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    The cash value increases over time

    The cash value will continue to increase with each premium payment. The more premiums you pay, the larger your cash value account will grow. Interest can also help with cash value growth over time. As long as the money stays in the life policy, it will grow tax-free. If you choose to surrender your life insurance policy, you can receive the net cash surrender value, which will be reduced by the policy surrender charges and any outstanding loan balance.

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    Surrender fees can go down over time

    The longer you keep the policy in force, the lower the surrender fees go. If you surrender the life insurance policy for cash value later, you’ll get a larger net cash surrender value.

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    Surrender fees vary per insurer

    Each company sets surrender fee schedules for its permanent life insurance plans, which can differ by product. Comparing surrender fee schedules and how much of the premium goes towards the cash value can help you decide which permanent life policy to choose.

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    Surrender fees can be waived

    If you notify the insurance company in advance that you’ll be surrendering the policy in the future, they might waive the surrender charges as long as you continue to make payments for a certain length of time.

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    The cash surrender value payment can be deferred for six months

    According to the standard nonforfeiture law for life insurance, a company has the right to hold the net cash surrender value payment for up to six months after you request to surrender the policy.

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    Your cash surrender value can be taxable

    If your net cash surrender value is higher than the premiums you paid into the policy, surrendering the life insurance policy may have tax consequences because the excess is considered taxable income.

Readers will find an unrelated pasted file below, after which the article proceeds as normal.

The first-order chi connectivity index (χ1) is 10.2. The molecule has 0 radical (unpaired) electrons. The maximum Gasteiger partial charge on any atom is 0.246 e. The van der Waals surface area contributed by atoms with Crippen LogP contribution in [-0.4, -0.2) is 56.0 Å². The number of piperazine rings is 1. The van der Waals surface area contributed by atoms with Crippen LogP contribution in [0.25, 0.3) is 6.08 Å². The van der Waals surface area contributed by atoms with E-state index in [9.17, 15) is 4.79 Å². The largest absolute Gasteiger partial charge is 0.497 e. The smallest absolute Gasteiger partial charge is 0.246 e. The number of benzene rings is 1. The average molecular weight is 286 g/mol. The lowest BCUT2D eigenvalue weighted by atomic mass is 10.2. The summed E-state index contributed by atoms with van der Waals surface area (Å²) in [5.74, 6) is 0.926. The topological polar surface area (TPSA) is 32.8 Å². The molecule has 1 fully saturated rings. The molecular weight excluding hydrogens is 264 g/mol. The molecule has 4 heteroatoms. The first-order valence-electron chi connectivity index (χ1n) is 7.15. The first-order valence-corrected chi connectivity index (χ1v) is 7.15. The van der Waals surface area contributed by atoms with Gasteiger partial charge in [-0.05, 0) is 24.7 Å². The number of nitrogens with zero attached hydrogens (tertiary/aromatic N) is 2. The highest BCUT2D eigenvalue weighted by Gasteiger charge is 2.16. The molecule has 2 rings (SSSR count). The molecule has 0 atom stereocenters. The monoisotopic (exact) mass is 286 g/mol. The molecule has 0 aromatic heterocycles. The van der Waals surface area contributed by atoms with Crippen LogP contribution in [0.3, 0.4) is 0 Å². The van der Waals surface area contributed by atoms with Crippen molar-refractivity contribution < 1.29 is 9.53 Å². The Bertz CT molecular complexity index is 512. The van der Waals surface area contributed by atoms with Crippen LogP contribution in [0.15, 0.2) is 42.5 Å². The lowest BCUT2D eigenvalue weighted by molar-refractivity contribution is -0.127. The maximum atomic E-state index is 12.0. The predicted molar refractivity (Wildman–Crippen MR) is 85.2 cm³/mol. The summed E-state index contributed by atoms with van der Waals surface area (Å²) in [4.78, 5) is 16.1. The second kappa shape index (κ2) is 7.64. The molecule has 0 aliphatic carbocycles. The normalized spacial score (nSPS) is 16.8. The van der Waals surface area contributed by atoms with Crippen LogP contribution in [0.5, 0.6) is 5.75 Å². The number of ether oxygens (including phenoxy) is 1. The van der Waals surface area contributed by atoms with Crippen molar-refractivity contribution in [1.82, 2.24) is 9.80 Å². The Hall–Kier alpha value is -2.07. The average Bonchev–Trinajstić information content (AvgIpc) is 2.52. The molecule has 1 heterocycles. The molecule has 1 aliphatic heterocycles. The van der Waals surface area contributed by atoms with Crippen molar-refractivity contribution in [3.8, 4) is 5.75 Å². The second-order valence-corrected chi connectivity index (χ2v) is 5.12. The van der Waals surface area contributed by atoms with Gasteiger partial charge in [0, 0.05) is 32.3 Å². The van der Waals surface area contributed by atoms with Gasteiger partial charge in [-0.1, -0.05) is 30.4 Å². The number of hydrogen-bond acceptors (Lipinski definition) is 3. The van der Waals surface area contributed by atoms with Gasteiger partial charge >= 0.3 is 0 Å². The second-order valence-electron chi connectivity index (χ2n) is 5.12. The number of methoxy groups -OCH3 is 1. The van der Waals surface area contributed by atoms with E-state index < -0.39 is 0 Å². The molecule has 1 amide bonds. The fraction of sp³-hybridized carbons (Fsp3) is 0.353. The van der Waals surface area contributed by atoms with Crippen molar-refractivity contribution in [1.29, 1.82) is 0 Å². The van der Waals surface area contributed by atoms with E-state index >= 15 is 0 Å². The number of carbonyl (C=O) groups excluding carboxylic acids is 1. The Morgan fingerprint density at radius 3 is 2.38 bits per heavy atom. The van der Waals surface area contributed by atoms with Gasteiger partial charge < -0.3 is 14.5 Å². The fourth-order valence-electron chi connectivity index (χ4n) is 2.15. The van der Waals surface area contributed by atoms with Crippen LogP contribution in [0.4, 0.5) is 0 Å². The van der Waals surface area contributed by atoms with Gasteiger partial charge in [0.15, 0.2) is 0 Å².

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    Loans and withdrawals lower the cash surrender value

    Although you can withdraw or borrow against the policy's cash value, any outstanding balance, including interest, will be deducted from that cash value.

Tax Implications of Cash Surrender Value

When surrendering a life insurance policy, the Internal Revenue Service (IRS) may tax any amount of the net cash surrender value that exceeds the premiums you've paid into the policy. For example, if your premiums amount to $20,000 and the cash surrender value is $25,000, the IRS could tax the $5,000 excess as income. While the premiums you've paid (the principal amount) are generally not taxed, any profit above this amount is taxable.

Understanding and planning for potential tax consequences is essential when considering surrendering your life insurance policy for its cash value.

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Cash Value (Accumulation Value) vs. Cash Surrender Value

The cash value (or accumulation value) is the amount that goes into the life insurance policy savings account, while the cash surrender value is the amount you get to keep after you cancel the policy and appropriate deductions are made.

Face Amount (Death Benefit) vs. Cash Surrender Value

The face amount death benefit is the amount your beneficiary receives when you die. The cash surrender value requires you to cancel the policy, which entitles you to any remaining cash value minus fees and outstanding balances.

Reasons to Surrender a Life Insurance Policy

Things happen in life that may prompt you to surrender your life insurance policy, such as:

You lose your job

Losing your job may mean you can no longer afford the policy or need a cash infusion from taking the cash value to pay bills. After cutting all unnecessary costs from your budget, surrendering your policy should be a last resort.

Financial obligations have been met

Many people take out life insurance to cover outstanding debts, like a mortgage or student loans. Once you pay off the debt, the policy has served its purpose, and you may no longer need to keep it in force.

Dependents have grown up